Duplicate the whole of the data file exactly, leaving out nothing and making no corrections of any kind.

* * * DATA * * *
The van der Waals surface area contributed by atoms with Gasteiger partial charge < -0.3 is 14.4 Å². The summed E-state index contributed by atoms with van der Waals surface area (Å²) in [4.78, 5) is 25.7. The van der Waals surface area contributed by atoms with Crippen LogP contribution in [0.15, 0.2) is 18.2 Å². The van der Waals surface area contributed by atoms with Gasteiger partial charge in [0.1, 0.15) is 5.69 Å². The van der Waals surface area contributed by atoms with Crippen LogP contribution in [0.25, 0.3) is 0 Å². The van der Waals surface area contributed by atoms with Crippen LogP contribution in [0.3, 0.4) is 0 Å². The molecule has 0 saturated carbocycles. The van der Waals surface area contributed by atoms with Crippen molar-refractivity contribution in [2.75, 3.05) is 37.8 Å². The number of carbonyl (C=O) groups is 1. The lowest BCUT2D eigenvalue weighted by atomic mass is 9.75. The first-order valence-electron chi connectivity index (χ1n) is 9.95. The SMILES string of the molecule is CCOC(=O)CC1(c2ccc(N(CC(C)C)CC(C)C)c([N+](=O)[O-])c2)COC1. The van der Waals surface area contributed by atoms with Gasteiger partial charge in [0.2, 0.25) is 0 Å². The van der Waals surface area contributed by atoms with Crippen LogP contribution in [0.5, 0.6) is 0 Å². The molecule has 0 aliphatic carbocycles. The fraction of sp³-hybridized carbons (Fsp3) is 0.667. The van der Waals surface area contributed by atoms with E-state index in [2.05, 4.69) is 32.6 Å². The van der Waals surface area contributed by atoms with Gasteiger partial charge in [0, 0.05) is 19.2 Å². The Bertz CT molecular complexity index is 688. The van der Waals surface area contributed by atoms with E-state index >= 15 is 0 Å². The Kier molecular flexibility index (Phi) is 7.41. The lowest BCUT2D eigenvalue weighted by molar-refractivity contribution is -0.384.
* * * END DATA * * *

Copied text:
The van der Waals surface area contributed by atoms with Gasteiger partial charge < -0.3 is 14.4 Å². The summed E-state index contributed by atoms with van der Waals surface area (Å²) in [4.78, 5) is 25.7. The van der Waals surface area contributed by atoms with Crippen LogP contribution in [0.15, 0.2) is 18.2 Å². The van der Waals surface area contributed by atoms with Gasteiger partial charge in [0.1, 0.15) is 5.69 Å². The van der Waals surface area contributed by atoms with Crippen LogP contribution in [0.25, 0.3) is 0 Å². The van der Waals surface area contributed by atoms with Crippen LogP contribution in [0.3, 0.4) is 0 Å². The molecule has 0 saturated carbocycles. The van der Waals surface area contributed by atoms with Crippen molar-refractivity contribution in [2.75, 3.05) is 37.8 Å². The number of carbonyl (C=O) groups is 1. The lowest BCUT2D eigenvalue weighted by atomic mass is 9.75. The first-order valence-electron chi connectivity index (χ1n) is 9.95. The SMILES string of the molecule is CCOC(=O)CC1(c2ccc(N(CC(C)C)CC(C)C)c([N+](=O)[O-])c2)COC1. The van der Waals surface area contributed by atoms with Gasteiger partial charge in [0.2, 0.25) is 0 Å². The van der Waals surface area contributed by atoms with Crippen LogP contribution in [0.5, 0.6) is 0 Å². The molecule has 0 aliphatic carbocycles. The fraction of sp³-hybridized carbons (Fsp3) is 0.667. The van der Waals surface area contributed by atoms with E-state index in [2.05, 4.69) is 32.6 Å². The van der Waals surface area contributed by atoms with Gasteiger partial charge in [0, 0.05) is 19.2 Å². The Bertz CT molecular complexity index is 688. The van der Waals surface area contributed by atoms with E-state index >= 15 is 0 Å². The Kier molecular flexibility index (Phi) is 7.41. The lowest BCUT2D eigenvalue weighted by molar-refractivity contribution is -0.384.